PG&E’s records are either so incomplete, flawed, or missing that the NTSB can’t verify the safety of the rest of the utility’s network. Due to “systemic problems” in the utility’s operating structure and a litany of failures by the utility and its regulators, it’s hard to say what the pipelines out there really look like.
Since the San Bruno disaster, the company has searched for all of its records, but still lacks complete notes on all of the 1,800 miles of pipeline that it operates. However, the utility has inspected 40 miles of pipe that it deemed “at risk.” But as the winter season approaches and the utility looks to increase pressure in its lines to meet demand, at least one expert in pipeline safety told the San Francisco Chronicle that the chance that there isn’t another weld like the one in San Bruno is “one in a trillion.”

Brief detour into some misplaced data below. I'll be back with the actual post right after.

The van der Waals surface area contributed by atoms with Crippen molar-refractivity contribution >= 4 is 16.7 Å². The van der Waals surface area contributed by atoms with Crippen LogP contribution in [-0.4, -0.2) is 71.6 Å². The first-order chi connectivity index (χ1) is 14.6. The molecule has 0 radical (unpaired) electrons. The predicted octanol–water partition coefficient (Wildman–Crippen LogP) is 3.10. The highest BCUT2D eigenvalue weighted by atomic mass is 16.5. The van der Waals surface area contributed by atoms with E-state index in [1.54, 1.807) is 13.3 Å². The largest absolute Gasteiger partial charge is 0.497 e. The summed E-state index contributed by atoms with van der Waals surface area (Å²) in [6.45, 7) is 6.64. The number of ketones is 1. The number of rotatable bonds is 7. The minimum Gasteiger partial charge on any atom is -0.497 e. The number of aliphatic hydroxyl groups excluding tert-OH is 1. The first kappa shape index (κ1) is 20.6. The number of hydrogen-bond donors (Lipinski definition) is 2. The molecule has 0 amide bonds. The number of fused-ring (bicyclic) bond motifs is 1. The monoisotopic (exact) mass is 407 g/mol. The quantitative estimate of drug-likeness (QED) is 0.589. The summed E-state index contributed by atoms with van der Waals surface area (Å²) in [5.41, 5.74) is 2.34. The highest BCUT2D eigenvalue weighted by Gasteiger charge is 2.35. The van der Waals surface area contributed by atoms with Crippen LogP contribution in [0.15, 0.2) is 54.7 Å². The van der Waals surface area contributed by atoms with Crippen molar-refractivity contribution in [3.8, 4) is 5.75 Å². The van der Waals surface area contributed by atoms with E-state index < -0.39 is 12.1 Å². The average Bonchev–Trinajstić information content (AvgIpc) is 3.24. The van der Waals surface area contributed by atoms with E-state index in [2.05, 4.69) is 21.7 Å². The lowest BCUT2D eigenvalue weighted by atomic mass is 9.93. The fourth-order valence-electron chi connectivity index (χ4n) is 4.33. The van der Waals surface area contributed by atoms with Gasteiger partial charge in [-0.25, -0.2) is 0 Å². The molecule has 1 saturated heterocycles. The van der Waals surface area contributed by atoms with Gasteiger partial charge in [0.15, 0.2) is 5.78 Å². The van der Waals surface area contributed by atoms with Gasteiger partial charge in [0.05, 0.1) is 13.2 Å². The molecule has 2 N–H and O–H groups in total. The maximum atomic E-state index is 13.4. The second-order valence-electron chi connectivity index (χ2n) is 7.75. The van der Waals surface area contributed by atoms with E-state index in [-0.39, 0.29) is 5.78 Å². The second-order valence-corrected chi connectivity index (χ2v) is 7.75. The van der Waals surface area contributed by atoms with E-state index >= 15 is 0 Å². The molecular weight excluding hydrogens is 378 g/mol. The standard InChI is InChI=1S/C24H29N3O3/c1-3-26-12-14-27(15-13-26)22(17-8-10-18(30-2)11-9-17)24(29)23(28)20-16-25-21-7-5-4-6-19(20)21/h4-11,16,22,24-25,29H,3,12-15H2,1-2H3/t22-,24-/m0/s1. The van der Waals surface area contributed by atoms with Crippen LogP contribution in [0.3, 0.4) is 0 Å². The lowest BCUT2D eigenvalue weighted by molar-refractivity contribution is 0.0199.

From the San Francisco Chronicle:
Much of Pacific Gas and Electric Co.’s natural-gas transmission system could be at risk of catastrophic failure, but the company’s record-keeping system is so flawed that the true danger is impossible to determine, federal investigators said Monday in their final report on last year’s San Bruno disaster.
The National Transportation Safety Board said PG&E had made numerous mistakes in the management of its transmission-pipeline system, including its failure to test more widely for substandard welds after finding several defects on the pipeline that exploded Sept. 9, 2010, and on other pipelines.
Read the full article here.